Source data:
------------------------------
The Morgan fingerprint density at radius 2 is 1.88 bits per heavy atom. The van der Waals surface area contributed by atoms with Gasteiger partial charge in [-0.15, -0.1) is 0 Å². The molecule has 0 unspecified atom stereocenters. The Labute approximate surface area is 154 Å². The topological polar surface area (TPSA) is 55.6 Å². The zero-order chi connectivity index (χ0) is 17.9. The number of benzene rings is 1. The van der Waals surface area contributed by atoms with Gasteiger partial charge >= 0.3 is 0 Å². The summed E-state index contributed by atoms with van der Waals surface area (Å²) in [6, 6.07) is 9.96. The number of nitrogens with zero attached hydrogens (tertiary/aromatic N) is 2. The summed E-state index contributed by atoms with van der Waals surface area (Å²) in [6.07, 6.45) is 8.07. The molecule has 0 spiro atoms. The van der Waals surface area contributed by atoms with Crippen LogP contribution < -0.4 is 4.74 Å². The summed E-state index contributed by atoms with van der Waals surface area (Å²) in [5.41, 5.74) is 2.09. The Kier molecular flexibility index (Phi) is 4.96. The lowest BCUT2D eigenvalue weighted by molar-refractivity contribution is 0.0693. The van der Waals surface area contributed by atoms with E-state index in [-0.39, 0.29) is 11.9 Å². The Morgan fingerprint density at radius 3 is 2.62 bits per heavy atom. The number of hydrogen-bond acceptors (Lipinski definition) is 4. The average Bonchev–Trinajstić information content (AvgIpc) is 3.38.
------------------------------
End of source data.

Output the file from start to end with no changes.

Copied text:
The Morgan fingerprint density at radius 2 is 1.88 bits per heavy atom. The van der Waals surface area contributed by atoms with Gasteiger partial charge in [-0.15, -0.1) is 0 Å². The molecule has 0 unspecified atom stereocenters. The Labute approximate surface area is 154 Å². The topological polar surface area (TPSA) is 55.6 Å². The zero-order chi connectivity index (χ0) is 17.9. The number of benzene rings is 1. The van der Waals surface area contributed by atoms with Gasteiger partial charge >= 0.3 is 0 Å². The summed E-state index contributed by atoms with van der Waals surface area (Å²) in [6, 6.07) is 9.96. The number of nitrogens with zero attached hydrogens (tertiary/aromatic N) is 2. The summed E-state index contributed by atoms with van der Waals surface area (Å²) in [6.07, 6.45) is 8.07. The molecule has 0 spiro atoms. The van der Waals surface area contributed by atoms with Crippen LogP contribution < -0.4 is 4.74 Å². The summed E-state index contributed by atoms with van der Waals surface area (Å²) in [5.41, 5.74) is 2.09. The Kier molecular flexibility index (Phi) is 4.96. The lowest BCUT2D eigenvalue weighted by molar-refractivity contribution is 0.0693. The van der Waals surface area contributed by atoms with E-state index in [-0.39, 0.29) is 11.9 Å². The Morgan fingerprint density at radius 3 is 2.62 bits per heavy atom. The number of hydrogen-bond acceptors (Lipinski definition) is 4. The average Bonchev–Trinajstić information content (AvgIpc) is 3.38.